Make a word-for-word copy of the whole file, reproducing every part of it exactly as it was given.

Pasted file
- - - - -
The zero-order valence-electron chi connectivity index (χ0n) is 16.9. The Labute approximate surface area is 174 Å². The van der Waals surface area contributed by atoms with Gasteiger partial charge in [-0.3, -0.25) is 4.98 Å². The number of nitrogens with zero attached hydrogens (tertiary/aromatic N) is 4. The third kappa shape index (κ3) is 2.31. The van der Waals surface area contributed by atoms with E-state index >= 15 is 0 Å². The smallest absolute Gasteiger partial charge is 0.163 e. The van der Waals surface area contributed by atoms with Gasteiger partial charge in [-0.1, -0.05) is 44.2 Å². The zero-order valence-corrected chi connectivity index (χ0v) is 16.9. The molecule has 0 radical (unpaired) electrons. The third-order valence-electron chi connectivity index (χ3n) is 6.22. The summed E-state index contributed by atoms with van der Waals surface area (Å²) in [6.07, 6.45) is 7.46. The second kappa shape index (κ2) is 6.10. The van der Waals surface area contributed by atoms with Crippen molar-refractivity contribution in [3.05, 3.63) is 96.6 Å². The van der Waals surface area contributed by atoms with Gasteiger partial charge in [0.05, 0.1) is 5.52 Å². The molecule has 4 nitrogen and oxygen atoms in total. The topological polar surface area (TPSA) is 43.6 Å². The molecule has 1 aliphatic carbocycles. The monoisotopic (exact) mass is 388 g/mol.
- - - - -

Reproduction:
The zero-order valence-electron chi connectivity index (χ0n) is 16.9. The Labute approximate surface area is 174 Å². The van der Waals surface area contributed by atoms with Gasteiger partial charge in [-0.3, -0.25) is 4.98 Å². The number of nitrogens with zero attached hydrogens (tertiary/aromatic N) is 4. The third kappa shape index (κ3) is 2.31. The van der Waals surface area contributed by atoms with E-state index >= 15 is 0 Å². The smallest absolute Gasteiger partial charge is 0.163 e. The van der Waals surface area contributed by atoms with Gasteiger partial charge in [-0.1, -0.05) is 44.2 Å². The zero-order valence-corrected chi connectivity index (χ0v) is 16.9. The molecule has 0 radical (unpaired) electrons. The third-order valence-electron chi connectivity index (χ3n) is 6.22. The summed E-state index contributed by atoms with van der Waals surface area (Å²) in [6.07, 6.45) is 7.46. The second kappa shape index (κ2) is 6.10. The van der Waals surface area contributed by atoms with Crippen molar-refractivity contribution in [3.05, 3.63) is 96.6 Å². The van der Waals surface area contributed by atoms with Gasteiger partial charge in [0.05, 0.1) is 5.52 Å². The molecule has 4 nitrogen and oxygen atoms in total. The topological polar surface area (TPSA) is 43.6 Å². The molecule has 1 aliphatic carbocycles. The monoisotopic (exact) mass is 388 g/mol.